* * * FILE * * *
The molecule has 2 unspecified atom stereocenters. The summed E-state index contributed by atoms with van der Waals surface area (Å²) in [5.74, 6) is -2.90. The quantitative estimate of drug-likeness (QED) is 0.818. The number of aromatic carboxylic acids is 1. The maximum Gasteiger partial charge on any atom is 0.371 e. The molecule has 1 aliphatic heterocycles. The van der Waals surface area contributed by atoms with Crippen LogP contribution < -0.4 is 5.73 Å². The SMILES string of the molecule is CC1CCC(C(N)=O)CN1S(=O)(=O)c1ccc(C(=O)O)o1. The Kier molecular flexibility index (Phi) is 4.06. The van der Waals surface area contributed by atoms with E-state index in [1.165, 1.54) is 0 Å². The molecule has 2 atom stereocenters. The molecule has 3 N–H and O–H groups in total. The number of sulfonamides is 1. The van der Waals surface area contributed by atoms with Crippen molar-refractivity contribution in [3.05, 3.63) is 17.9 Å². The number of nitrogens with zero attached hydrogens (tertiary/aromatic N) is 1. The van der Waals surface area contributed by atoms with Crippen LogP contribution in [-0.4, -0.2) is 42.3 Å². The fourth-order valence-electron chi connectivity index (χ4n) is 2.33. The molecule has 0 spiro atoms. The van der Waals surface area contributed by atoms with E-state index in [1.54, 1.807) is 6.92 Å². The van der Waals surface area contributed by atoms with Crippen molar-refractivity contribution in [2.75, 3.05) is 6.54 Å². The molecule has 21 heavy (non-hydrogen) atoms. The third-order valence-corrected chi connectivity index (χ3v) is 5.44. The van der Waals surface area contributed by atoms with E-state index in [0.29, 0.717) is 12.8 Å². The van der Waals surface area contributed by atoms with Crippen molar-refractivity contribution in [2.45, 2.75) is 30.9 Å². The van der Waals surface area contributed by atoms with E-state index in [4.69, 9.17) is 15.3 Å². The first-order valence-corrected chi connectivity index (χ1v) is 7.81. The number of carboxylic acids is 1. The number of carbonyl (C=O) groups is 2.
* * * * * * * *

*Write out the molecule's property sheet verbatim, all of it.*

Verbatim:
The molecule has 2 unspecified atom stereocenters. The summed E-state index contributed by atoms with van der Waals surface area (Å²) in [5.74, 6) is -2.90. The quantitative estimate of drug-likeness (QED) is 0.818. The number of aromatic carboxylic acids is 1. The maximum Gasteiger partial charge on any atom is 0.371 e. The molecule has 1 aliphatic heterocycles. The van der Waals surface area contributed by atoms with Crippen LogP contribution < -0.4 is 5.73 Å². The SMILES string of the molecule is CC1CCC(C(N)=O)CN1S(=O)(=O)c1ccc(C(=O)O)o1. The Kier molecular flexibility index (Phi) is 4.06. The van der Waals surface area contributed by atoms with E-state index in [1.165, 1.54) is 0 Å². The molecule has 2 atom stereocenters. The molecule has 3 N–H and O–H groups in total. The number of sulfonamides is 1. The van der Waals surface area contributed by atoms with Crippen molar-refractivity contribution in [3.05, 3.63) is 17.9 Å². The number of nitrogens with zero attached hydrogens (tertiary/aromatic N) is 1. The van der Waals surface area contributed by atoms with Crippen LogP contribution in [-0.4, -0.2) is 42.3 Å². The fourth-order valence-electron chi connectivity index (χ4n) is 2.33. The molecule has 0 spiro atoms. The van der Waals surface area contributed by atoms with E-state index in [1.54, 1.807) is 6.92 Å². The van der Waals surface area contributed by atoms with Crippen molar-refractivity contribution in [2.75, 3.05) is 6.54 Å². The molecule has 21 heavy (non-hydrogen) atoms. The third-order valence-corrected chi connectivity index (χ3v) is 5.44. The van der Waals surface area contributed by atoms with E-state index in [0.29, 0.717) is 12.8 Å². The van der Waals surface area contributed by atoms with Crippen molar-refractivity contribution in [2.45, 2.75) is 30.9 Å². The van der Waals surface area contributed by atoms with E-state index in [4.69, 9.17) is 15.3 Å². The first-order valence-corrected chi connectivity index (χ1v) is 7.81. The number of carboxylic acids is 1. The number of carbonyl (C=O) groups is 2.